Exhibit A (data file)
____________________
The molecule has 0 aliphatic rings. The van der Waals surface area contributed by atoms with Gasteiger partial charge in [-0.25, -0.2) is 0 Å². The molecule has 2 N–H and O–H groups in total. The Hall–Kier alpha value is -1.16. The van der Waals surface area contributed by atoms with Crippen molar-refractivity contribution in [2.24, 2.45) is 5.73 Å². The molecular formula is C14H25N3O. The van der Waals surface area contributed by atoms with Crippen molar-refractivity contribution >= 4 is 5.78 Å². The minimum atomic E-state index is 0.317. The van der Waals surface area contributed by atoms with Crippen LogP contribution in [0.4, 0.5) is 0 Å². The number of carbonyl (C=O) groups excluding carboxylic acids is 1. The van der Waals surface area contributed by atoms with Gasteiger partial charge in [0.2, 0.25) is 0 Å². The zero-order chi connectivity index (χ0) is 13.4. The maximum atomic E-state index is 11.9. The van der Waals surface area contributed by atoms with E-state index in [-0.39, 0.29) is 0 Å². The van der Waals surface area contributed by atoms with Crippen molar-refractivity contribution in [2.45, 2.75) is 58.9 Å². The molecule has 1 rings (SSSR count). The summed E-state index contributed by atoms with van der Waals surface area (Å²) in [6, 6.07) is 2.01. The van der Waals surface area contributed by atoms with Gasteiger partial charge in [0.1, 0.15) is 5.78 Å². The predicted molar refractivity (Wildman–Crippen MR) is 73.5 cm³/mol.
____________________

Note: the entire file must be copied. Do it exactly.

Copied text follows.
The molecule has 0 aliphatic rings. The van der Waals surface area contributed by atoms with Gasteiger partial charge in [-0.25, -0.2) is 0 Å². The molecule has 2 N–H and O–H groups in total. The Hall–Kier alpha value is -1.16. The van der Waals surface area contributed by atoms with Crippen molar-refractivity contribution in [2.24, 2.45) is 5.73 Å². The molecular formula is C14H25N3O. The van der Waals surface area contributed by atoms with Crippen molar-refractivity contribution >= 4 is 5.78 Å². The minimum atomic E-state index is 0.317. The van der Waals surface area contributed by atoms with Crippen LogP contribution in [0.4, 0.5) is 0 Å². The number of carbonyl (C=O) groups excluding carboxylic acids is 1. The van der Waals surface area contributed by atoms with Gasteiger partial charge in [0.2, 0.25) is 0 Å². The zero-order chi connectivity index (χ0) is 13.4. The maximum atomic E-state index is 11.9. The van der Waals surface area contributed by atoms with E-state index in [-0.39, 0.29) is 0 Å². The van der Waals surface area contributed by atoms with Crippen molar-refractivity contribution in [2.45, 2.75) is 58.9 Å². The molecule has 1 rings (SSSR count). The summed E-state index contributed by atoms with van der Waals surface area (Å²) in [6, 6.07) is 2.01. The van der Waals surface area contributed by atoms with Gasteiger partial charge in [0.1, 0.15) is 5.78 Å². The predicted molar refractivity (Wildman–Crippen MR) is 73.5 cm³/mol.